What is 'Riskless Principal'
Riskless principal is a trade in a security that involves two orders, with the execution of one of these orders dependent upon the receipt or execution of the other. Riskless principal is defined by the Financial Industry Regulatory Authority (FINRA) as a trade in which a member who has received a customer order immediately executes an identical order in the marketplace, while taking on the role of principal, in order to fill the customer order.
A buy order from a customer would therefore require the member firm to execute an identical buy order in the market as principal, while a sell order would require the member firm to execute an identical sell order in the market. In order to qualify for riskless principal trades, FINRA stipulates that the trades should be executed at the same price, exclusive of a markup/markdown, commission or other fees.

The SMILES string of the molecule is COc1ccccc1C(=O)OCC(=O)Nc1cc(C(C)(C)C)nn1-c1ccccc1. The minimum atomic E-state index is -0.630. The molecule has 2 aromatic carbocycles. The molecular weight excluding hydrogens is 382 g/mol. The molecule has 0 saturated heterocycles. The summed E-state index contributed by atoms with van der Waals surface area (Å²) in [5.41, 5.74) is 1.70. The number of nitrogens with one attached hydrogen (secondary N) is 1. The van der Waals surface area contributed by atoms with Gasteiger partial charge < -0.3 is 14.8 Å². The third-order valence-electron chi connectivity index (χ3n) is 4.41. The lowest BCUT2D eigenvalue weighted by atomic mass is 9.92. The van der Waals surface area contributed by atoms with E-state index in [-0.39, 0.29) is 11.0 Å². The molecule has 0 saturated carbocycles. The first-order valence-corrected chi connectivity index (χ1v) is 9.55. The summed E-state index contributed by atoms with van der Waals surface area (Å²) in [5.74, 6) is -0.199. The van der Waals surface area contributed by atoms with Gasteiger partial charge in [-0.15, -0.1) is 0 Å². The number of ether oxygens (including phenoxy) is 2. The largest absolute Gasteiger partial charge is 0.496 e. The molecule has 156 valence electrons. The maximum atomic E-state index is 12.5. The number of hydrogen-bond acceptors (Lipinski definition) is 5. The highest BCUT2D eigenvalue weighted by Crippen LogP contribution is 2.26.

BREAKING DOWN 'Riskless Principal'
For example, a broker-dealer who is a FINRA member and receives a customer order to buy 10,000 shares of Widget Co. at the prevailing market price of $10 would immediately buy the 10,000 shares from another member at $10. Since both trades were executed at the same price (excluding commissions), this would qualify as a riskless principal transaction.
On March 24, 1999, the SEC approved amendments to FINRA, then the National Association of Security Dealers (NASD) rules regarding the reporting of riskless principal transactions by market makers in Nasdaq and OTC securities. The rule change, which was effective Sep. 30, 1999, permitted market makers to only report one leg of a riskless principal transaction, rather than both legs, as was the requirement previously.
While market makers are always deemed to be "at risk" when trading from their principal accounts, the amendment was an acknowledgment of the fact that trades undertaken to offset customer orders are riskless. One of the significant benefits of this rule change was a reduction in transaction fees levied by the SEC.